scapolite, shield cut with concave facetsscapolite, shield cut with concave facets

Scapolite Value, Price, and Jewelry Information

Although not well known, scapolite would make an attractive gem material for both jewelry enthusiasts and mineral collectors. It comes in a wide variety of colors and can show dramatic fluorescence and phenomenal effects.

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Although not well known, scapolite would make an attractive gem material for both jewelry enthusiasts and mineral collectors. It comes in a wide variety of colors and can show dramatic fluorescence. Rare specimens also display phenomenal effects, like chatoyancy.

scapolite, shield cut with concave facets
Dark yellow scapolite, shield cut with concave facets, 16.15 cts, 20.7 x 16 mm, Tanzania. © The Gem Trader. Used with permission.

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Scapolite Value

Yellow scapolite’s value depends on size, clarity, and strength of color. Expect the usual premiums on price in terms of color saturation and custom versus native or commercial cutting. Values for natural purple or violet scapolites differ greatly from irradiated stones, since the untreated stones are rarer and have a delicate, but much purer, purple.

faceted scapolite - Brazil and Kenya
Scapolite: Brazil (24.0) and Kenya (2.30). © Joel E. Arem, PhD, FGA. Used with permission.

Prices for untreated purple stones would exceed yellow, while prices for irradiated purple stones fall below yellow.

Rare cat’s eye scapolites are highly varied and quite beautiful.

cat-s eye scapolite - Myanmar
Cat’s eye scapolite: Myanmar (7.0). © Joel E. Arem, PhD, FGA. Used with permission.

Cabochons cut from opaque Quebec and Ontario material are very lovely and often fluoresce brightly.

Tanzanian golden scapolite is much darker in tone than the Brazilian material, as well as much cleaner. Moreover, there is enough available to make jewelry promotion feasible.

Golden yellow scapolite, modified emerald brilliant cut, 49.2 cts, Tanzania. © Rob Lavinsky, Used with permission.
scapolites - rough and cut
Scapolites: Tanzania (gem 73.31 cts, crystal ca 3 inches long). © Joel E. Arem, PhD, FGA. Used with permission.

What is Scapolite?

The scapolite mineral group contains a solid state series from marialite to meionite, with mizzonite as the intermediate member. Gemologically speaking, the term scapolite refers to the gems that form in this series. Older sources may refer to this series as "wernerite."

fluorescent wernerite
Fluorescent "wernerite," Grenville, Quebec, Canada, from the collection of the Technische Universität Bergakademie, Freiberg, Germany. Photo by SpacePen. Licensed under CC By-SA 3.0.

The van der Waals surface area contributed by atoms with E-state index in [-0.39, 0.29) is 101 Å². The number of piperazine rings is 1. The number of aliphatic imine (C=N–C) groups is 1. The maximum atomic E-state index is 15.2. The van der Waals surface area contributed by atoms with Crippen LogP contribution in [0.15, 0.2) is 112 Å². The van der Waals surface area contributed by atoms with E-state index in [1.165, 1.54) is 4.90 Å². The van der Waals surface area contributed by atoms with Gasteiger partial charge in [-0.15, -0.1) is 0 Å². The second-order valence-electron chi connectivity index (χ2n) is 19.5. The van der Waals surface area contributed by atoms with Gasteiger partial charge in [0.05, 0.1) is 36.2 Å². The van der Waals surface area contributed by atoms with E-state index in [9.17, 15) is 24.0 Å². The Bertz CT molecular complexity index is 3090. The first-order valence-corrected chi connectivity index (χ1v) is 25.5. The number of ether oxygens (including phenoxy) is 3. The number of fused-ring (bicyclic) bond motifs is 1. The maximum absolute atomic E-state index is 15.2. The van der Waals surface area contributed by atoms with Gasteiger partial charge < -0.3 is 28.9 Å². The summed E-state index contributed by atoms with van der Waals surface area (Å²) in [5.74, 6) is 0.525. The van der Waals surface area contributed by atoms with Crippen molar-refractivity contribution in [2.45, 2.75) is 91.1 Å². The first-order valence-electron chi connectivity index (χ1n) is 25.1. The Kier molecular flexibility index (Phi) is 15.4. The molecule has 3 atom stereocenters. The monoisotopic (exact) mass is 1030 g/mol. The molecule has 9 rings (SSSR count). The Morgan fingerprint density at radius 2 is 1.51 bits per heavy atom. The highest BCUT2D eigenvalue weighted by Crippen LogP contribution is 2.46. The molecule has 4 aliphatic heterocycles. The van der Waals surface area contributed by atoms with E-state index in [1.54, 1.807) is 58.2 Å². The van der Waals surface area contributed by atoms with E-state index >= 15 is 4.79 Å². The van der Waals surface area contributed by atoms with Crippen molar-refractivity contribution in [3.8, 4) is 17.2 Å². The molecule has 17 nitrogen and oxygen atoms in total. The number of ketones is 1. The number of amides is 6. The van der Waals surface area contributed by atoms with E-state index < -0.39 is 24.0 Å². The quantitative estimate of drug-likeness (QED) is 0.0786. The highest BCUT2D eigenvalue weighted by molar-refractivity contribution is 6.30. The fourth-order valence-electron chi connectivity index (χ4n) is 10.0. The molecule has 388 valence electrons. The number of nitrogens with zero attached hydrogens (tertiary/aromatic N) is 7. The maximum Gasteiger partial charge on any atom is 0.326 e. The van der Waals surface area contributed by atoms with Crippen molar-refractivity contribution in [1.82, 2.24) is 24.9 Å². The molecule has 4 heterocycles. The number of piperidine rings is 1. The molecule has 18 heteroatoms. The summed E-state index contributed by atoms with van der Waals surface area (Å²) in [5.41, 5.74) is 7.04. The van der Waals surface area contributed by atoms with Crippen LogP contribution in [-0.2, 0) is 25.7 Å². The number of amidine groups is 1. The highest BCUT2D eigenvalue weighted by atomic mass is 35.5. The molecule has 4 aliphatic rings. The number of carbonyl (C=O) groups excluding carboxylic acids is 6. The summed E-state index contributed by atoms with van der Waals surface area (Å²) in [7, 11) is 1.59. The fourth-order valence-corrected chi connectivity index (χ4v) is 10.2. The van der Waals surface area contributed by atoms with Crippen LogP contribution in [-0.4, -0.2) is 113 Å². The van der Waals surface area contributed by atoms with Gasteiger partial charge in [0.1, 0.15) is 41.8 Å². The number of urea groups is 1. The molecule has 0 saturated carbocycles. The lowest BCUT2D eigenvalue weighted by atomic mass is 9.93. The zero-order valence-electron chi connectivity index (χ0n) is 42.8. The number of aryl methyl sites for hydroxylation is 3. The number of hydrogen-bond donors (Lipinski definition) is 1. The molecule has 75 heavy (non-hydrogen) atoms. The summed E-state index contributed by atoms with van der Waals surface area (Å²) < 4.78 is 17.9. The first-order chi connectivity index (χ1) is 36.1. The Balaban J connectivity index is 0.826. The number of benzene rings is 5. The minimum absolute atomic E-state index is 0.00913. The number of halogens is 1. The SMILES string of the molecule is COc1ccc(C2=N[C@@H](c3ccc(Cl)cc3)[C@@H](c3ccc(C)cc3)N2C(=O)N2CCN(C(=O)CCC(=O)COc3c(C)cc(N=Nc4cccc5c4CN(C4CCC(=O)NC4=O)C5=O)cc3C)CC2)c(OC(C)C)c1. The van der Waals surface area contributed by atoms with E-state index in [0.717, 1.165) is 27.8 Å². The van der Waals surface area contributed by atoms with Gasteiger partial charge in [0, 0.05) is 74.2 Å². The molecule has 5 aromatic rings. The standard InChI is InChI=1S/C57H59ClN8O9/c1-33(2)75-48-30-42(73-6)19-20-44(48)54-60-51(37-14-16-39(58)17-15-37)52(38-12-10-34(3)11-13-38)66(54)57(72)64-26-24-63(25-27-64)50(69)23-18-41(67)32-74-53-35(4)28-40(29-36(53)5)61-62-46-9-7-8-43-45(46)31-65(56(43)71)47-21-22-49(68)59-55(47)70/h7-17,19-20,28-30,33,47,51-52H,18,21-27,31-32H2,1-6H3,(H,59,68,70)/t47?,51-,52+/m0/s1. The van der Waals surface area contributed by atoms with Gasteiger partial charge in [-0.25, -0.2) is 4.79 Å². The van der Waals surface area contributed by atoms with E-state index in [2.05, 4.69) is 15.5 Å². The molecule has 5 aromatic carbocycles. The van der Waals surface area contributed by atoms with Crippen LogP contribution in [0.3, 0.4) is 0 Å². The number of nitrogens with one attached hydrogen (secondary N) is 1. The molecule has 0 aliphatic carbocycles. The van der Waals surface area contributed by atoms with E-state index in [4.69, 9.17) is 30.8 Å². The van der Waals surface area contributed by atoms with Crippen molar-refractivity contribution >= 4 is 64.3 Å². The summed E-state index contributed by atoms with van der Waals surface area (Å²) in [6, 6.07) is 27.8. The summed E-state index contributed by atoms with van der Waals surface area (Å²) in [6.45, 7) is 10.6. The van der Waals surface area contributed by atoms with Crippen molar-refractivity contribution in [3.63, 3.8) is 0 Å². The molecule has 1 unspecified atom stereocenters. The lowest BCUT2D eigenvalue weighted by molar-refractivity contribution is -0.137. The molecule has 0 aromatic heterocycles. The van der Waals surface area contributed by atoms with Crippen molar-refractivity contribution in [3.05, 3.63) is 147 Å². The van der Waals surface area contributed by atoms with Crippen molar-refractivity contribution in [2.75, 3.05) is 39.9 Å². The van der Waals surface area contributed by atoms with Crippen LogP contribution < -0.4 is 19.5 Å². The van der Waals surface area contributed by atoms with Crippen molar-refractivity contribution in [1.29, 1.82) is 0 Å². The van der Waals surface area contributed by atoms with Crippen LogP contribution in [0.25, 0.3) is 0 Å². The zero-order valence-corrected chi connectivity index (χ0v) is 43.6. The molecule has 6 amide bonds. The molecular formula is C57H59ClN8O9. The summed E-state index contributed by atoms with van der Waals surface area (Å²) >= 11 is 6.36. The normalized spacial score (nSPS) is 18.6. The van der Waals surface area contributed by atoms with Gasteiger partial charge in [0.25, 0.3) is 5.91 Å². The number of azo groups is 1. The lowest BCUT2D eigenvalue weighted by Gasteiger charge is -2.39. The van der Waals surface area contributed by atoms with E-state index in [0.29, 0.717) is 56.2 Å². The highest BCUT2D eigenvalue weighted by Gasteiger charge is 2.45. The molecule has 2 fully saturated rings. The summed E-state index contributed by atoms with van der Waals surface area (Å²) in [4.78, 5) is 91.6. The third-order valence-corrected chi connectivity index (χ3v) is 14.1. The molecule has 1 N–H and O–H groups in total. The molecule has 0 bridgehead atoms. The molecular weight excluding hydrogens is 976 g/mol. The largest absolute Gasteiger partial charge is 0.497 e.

Does Scapolite Make a Good Jewelry Stone?

With a hardness of 5.5 to 6 and perfect cleavage, scapolites require care when setting and wearing as jewelry. Although daily wear as a ring stone may be inadvisable, protective settings and occasional use will let you show off these rarely seen gems.

scapolite and tanzanite gold ring
14k gold ring with an oval scapolite center stone with two tanzanite side stones. Photo courtesy of and Casco Bay Auctions.

Scapolites would also make excellent choices for pendants and earrings.

earrings with scapolites
"Primrose earrings," golden citrine globes, pale yellow scapolite rondelles, and clear rock crystal rondelles. Photo and jewelry by Marianne Madden. Licensed under CC By-SA 2.0.

What Causes Color in Scapolite?

The colors and properties of scapolites vary as the amount of sodium and calcium in their chemical composition changes. Colors range from near colorless through pinks and purples to yellow and orange. By far, yellows occur most commonly. Purples come a distant second.

scapolites in various colors
Scapolites in various colors. Photo © Joel E. Arem, PhD, FGA. Used with permission.

Scapolites may show strong fluorescence and pleochroic colors.

    This 14.41-ct, oval Portuguese-cut scapolite from Sri Lanka appears brownish yellow under white light and orangish under longwave ultraviolet light. © The Gem Trader. Used with permission.

    Scapolite Varieties

    Some rare scapolites have displayed a variety of phenomenal effects. These include chatoyancy (in many colors and with unusually sharp "eyes") and tenebrescence.

    • scapolate - tenebrescent 1
    • scapolite - tenebrescent 2

      Under shortwave ultraviolet light, this tenebrescent colorless scapolite changes to a light blue. Over time, the blue fades back to colorless. Cushion cut, 1.55 cts, 7.6 × 7.4 ×5.0, Pakistan. © ARK Rare Gems. Used with permission.

      In addition, so-called "rainbow" or "sunstone scapolites" display iridescence. Recently, the Gemological Institute of America (GIA) found that brownish orange platelets, possibly hematite inclusions, caused aventurescence in a scapolite specimen.  Of course, true sunstones are feldspars, and scapolites don't belong to that mineral group. (Be aware that pink scapolite with sheen is sometimes erroneously called pink moonstone).

      triangle-cut scapolite - Tanzania
      Triangle-cut "sunstone scapolite," 7.33 cts, 13.3 mm, Tanzania. © The Gem Trader. Used with permission.

      "Rosalinda," an ornamental laidary rock from Peru, consists of calcite, scapolite, and red epidote-piedmontite.

      Identifying Scapolites

      Distinguishing citrines, a yellow variety of quartz, from yellow scapolites may sometimes prove challenging (without a destructive scratch test). Consult this article on difficult separations for advice.

      Table of Marialite-Meionite Series Properties






      Specific Gravity







      Entire Rios, Mozambique






      Umba River, Tanzania






      Umba River, Tanzania






      Umba River, Tanzania






      Umba River, Tanzania

      very pale yellow